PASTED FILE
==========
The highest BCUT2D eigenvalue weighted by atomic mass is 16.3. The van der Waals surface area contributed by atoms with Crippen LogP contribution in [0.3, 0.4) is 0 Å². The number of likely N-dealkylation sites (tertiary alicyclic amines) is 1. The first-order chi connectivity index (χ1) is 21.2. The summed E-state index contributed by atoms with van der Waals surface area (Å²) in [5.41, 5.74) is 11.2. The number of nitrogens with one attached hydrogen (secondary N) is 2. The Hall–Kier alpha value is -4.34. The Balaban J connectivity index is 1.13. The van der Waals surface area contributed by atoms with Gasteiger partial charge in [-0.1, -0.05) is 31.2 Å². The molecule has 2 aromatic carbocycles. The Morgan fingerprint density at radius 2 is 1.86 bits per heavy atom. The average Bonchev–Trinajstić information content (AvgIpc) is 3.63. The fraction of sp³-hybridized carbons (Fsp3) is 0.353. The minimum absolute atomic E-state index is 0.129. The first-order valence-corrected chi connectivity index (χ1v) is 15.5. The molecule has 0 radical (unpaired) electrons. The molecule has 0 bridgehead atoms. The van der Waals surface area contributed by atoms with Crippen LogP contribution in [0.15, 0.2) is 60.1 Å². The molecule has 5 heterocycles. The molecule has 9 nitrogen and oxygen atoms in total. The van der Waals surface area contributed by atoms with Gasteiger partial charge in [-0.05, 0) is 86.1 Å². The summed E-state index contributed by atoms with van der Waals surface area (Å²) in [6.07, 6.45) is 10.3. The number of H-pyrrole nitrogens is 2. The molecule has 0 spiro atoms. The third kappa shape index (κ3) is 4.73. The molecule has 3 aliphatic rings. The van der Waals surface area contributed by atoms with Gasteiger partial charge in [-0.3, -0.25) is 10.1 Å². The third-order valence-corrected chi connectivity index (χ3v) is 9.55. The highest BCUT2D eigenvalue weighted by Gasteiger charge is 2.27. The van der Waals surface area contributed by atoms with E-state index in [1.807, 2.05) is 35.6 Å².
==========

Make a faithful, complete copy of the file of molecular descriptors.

The highest BCUT2D eigenvalue weighted by atomic mass is 16.3. The van der Waals surface area contributed by atoms with Crippen LogP contribution in [0.3, 0.4) is 0 Å². The number of likely N-dealkylation sites (tertiary alicyclic amines) is 1. The first-order chi connectivity index (χ1) is 21.2. The summed E-state index contributed by atoms with van der Waals surface area (Å²) in [5.41, 5.74) is 11.2. The number of nitrogens with one attached hydrogen (secondary N) is 2. The Hall–Kier alpha value is -4.34. The Balaban J connectivity index is 1.13. The van der Waals surface area contributed by atoms with Gasteiger partial charge in [-0.1, -0.05) is 31.2 Å². The molecule has 2 aromatic carbocycles. The Morgan fingerprint density at radius 2 is 1.86 bits per heavy atom. The average Bonchev–Trinajstić information content (AvgIpc) is 3.63. The fraction of sp³-hybridized carbons (Fsp3) is 0.353. The minimum absolute atomic E-state index is 0.129. The first-order valence-corrected chi connectivity index (χ1v) is 15.5. The molecule has 0 radical (unpaired) electrons. The molecule has 0 bridgehead atoms. The van der Waals surface area contributed by atoms with Crippen LogP contribution in [0.15, 0.2) is 60.1 Å². The molecule has 5 heterocycles. The molecule has 9 nitrogen and oxygen atoms in total. The van der Waals surface area contributed by atoms with Gasteiger partial charge in [-0.05, 0) is 86.1 Å². The summed E-state index contributed by atoms with van der Waals surface area (Å²) in [6.07, 6.45) is 10.3. The number of H-pyrrole nitrogens is 2. The molecule has 0 spiro atoms. The third kappa shape index (κ3) is 4.73. The molecule has 3 aliphatic rings. The van der Waals surface area contributed by atoms with Gasteiger partial charge in [-0.3, -0.25) is 10.1 Å². The third-order valence-corrected chi connectivity index (χ3v) is 9.55. The highest BCUT2D eigenvalue weighted by Gasteiger charge is 2.27. The van der Waals surface area contributed by atoms with E-state index in [1.807, 2.05) is 35.6 Å².